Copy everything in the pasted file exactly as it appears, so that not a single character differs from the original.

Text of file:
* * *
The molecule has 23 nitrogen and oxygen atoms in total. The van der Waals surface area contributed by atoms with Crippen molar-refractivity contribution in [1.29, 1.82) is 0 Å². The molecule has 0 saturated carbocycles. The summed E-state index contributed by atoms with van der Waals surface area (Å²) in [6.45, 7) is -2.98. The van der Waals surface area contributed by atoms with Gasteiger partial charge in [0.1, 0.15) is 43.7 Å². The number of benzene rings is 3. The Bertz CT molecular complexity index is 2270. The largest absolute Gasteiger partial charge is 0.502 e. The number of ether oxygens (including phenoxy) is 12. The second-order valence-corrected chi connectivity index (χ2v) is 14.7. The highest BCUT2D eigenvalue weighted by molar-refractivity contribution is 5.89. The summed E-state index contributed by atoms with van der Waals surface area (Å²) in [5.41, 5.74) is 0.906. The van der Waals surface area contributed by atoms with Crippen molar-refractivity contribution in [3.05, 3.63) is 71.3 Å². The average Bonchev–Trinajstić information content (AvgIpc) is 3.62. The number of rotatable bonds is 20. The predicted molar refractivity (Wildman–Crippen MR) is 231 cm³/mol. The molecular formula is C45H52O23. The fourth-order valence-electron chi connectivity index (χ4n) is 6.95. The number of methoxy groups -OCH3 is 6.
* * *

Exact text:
The molecule has 23 nitrogen and oxygen atoms in total. The van der Waals surface area contributed by atoms with Crippen molar-refractivity contribution in [1.29, 1.82) is 0 Å². The molecule has 0 saturated carbocycles. The summed E-state index contributed by atoms with van der Waals surface area (Å²) in [6.45, 7) is -2.98. The van der Waals surface area contributed by atoms with Gasteiger partial charge in [0.1, 0.15) is 43.7 Å². The number of benzene rings is 3. The Bertz CT molecular complexity index is 2270. The largest absolute Gasteiger partial charge is 0.502 e. The number of ether oxygens (including phenoxy) is 12. The second-order valence-corrected chi connectivity index (χ2v) is 14.7. The highest BCUT2D eigenvalue weighted by molar-refractivity contribution is 5.89. The summed E-state index contributed by atoms with van der Waals surface area (Å²) in [5.41, 5.74) is 0.906. The van der Waals surface area contributed by atoms with Crippen molar-refractivity contribution in [3.05, 3.63) is 71.3 Å². The average Bonchev–Trinajstić information content (AvgIpc) is 3.62. The number of rotatable bonds is 20. The predicted molar refractivity (Wildman–Crippen MR) is 231 cm³/mol. The molecular formula is C45H52O23. The fourth-order valence-electron chi connectivity index (χ4n) is 6.95. The number of methoxy groups -OCH3 is 6.